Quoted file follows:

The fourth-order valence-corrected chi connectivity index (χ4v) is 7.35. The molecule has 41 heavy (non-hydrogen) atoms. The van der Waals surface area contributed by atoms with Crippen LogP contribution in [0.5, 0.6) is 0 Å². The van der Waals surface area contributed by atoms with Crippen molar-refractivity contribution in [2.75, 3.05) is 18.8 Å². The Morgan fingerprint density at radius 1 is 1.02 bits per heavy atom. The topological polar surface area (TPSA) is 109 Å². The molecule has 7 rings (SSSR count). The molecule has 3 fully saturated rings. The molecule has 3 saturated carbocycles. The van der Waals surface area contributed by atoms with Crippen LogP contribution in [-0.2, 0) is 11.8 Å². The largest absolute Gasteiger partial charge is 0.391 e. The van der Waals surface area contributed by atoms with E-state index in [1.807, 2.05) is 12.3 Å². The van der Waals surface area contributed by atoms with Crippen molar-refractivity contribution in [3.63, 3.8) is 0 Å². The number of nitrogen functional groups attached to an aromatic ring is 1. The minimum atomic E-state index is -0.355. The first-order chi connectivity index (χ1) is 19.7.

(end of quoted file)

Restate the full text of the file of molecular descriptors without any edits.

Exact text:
The fourth-order valence-corrected chi connectivity index (χ4v) is 7.35. The molecule has 41 heavy (non-hydrogen) atoms. The van der Waals surface area contributed by atoms with Crippen LogP contribution in [0.5, 0.6) is 0 Å². The van der Waals surface area contributed by atoms with Crippen molar-refractivity contribution in [2.75, 3.05) is 18.8 Å². The Morgan fingerprint density at radius 1 is 1.02 bits per heavy atom. The topological polar surface area (TPSA) is 109 Å². The molecule has 7 rings (SSSR count). The molecule has 3 fully saturated rings. The molecule has 3 saturated carbocycles. The van der Waals surface area contributed by atoms with Crippen LogP contribution in [-0.2, 0) is 11.8 Å². The largest absolute Gasteiger partial charge is 0.391 e. The van der Waals surface area contributed by atoms with E-state index in [1.807, 2.05) is 12.3 Å². The van der Waals surface area contributed by atoms with Crippen molar-refractivity contribution in [3.63, 3.8) is 0 Å². The number of nitrogen functional groups attached to an aromatic ring is 1. The minimum atomic E-state index is -0.355. The first-order chi connectivity index (χ1) is 19.7.